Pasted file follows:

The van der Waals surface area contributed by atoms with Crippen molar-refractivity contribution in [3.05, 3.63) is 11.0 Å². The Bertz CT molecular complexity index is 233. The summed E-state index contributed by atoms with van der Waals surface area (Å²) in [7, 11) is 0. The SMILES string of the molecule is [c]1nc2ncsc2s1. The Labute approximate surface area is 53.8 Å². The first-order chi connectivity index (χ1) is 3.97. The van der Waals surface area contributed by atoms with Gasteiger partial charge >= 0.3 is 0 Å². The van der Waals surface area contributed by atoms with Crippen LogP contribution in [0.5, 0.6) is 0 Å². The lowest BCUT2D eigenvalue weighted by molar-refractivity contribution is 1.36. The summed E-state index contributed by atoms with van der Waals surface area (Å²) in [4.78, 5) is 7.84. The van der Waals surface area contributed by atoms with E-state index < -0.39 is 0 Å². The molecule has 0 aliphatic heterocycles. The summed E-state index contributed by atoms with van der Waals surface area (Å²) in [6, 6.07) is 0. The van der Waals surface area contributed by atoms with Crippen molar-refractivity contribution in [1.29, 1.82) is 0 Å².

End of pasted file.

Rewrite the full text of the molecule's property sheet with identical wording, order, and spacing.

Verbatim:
The van der Waals surface area contributed by atoms with Crippen molar-refractivity contribution in [3.05, 3.63) is 11.0 Å². The Bertz CT molecular complexity index is 233. The summed E-state index contributed by atoms with van der Waals surface area (Å²) in [7, 11) is 0. The SMILES string of the molecule is [c]1nc2ncsc2s1. The Labute approximate surface area is 53.8 Å². The first-order chi connectivity index (χ1) is 3.97. The van der Waals surface area contributed by atoms with Gasteiger partial charge >= 0.3 is 0 Å². The van der Waals surface area contributed by atoms with Crippen LogP contribution in [0.5, 0.6) is 0 Å². The lowest BCUT2D eigenvalue weighted by molar-refractivity contribution is 1.36. The summed E-state index contributed by atoms with van der Waals surface area (Å²) in [4.78, 5) is 7.84. The van der Waals surface area contributed by atoms with E-state index < -0.39 is 0 Å². The molecule has 0 aliphatic heterocycles. The summed E-state index contributed by atoms with van der Waals surface area (Å²) in [6, 6.07) is 0. The van der Waals surface area contributed by atoms with Crippen molar-refractivity contribution in [1.29, 1.82) is 0 Å².